Brian Best bought his first Mac - a Macintosh Classic, with a 9-inch black-and-white monitor - back when Kansas University was winning its last national basketball championship, so he's plenty familiar with how fans can be a bit proprietary when it comes to a team or product they worship.
But Best, a self-described Mac "fan boy," draws the line at supporters who criticize the $140 billion company for simply protecting its home court of products and services by limiting customers' abilities to install new programs, opt for alternate subscription services or otherwise deviate from CEO Steve Jobs' corporate playbook.
Just because you buy an iPhone, Best said, doesn't mean you should expect Apple to let you run up the score at the expense of current or future Apple products, services or partnerships.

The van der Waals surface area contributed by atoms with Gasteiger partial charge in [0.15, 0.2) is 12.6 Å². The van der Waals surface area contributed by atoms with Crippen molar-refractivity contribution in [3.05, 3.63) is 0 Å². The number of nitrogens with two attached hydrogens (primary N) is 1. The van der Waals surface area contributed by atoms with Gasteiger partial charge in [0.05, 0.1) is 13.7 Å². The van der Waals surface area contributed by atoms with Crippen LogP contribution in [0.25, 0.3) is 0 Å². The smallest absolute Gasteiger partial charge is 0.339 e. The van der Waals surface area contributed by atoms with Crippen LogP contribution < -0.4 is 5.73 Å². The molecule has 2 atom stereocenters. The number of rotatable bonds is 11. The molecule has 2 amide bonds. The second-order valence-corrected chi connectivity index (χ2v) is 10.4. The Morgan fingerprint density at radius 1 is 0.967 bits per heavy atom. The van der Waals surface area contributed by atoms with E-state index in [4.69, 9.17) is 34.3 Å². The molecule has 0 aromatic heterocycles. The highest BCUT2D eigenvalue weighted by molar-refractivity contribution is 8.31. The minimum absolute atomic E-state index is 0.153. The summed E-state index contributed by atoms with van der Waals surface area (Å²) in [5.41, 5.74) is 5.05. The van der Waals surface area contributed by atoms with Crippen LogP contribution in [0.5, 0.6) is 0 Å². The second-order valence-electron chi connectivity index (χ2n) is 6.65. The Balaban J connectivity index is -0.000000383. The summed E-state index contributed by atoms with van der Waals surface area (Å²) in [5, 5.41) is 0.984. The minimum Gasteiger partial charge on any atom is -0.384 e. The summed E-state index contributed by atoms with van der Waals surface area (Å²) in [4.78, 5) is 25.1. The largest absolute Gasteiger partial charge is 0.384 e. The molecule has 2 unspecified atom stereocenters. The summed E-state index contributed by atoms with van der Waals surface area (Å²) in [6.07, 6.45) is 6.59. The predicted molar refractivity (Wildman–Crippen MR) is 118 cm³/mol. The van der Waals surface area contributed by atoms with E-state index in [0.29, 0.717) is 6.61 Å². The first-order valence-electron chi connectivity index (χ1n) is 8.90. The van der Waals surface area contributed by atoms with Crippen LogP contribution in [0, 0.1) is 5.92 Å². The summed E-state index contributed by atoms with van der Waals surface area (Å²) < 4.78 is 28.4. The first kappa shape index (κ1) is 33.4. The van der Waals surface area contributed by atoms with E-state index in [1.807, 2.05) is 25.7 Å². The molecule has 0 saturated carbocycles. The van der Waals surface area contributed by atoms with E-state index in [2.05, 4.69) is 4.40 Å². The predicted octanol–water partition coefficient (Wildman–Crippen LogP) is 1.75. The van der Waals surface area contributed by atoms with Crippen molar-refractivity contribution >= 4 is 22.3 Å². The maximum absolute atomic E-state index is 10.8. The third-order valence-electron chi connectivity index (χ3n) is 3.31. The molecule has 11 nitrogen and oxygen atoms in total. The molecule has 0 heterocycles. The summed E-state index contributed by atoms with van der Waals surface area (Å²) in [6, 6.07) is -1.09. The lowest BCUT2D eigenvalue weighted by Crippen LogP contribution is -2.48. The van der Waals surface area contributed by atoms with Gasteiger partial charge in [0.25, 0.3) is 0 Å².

"It's not necessarily fair to expect Apple to support a third-party hack," said Best, chief executive officer of Lawrence-based Best Macs, which provides repair and installation services in northeast Kansas. "They're a business. Anybody who thinks they're not a business is crazy.
"They're looking at the bottom line."
Best bought an iPhone at full price on the day it came out, then watched as Jobs cut prices to boost sales. And Best didn't mind a bit, saying that having "a cool factor going on for two solid weeks" was well worth it.
Besides, he used the $100 rebate given to him by Apple after the fact to defray the expense of buying another Mac product, an iBook laptop.
"I ended up spending another $900," Best said, with a smile.
Perhaps Jobs does know what he's doing.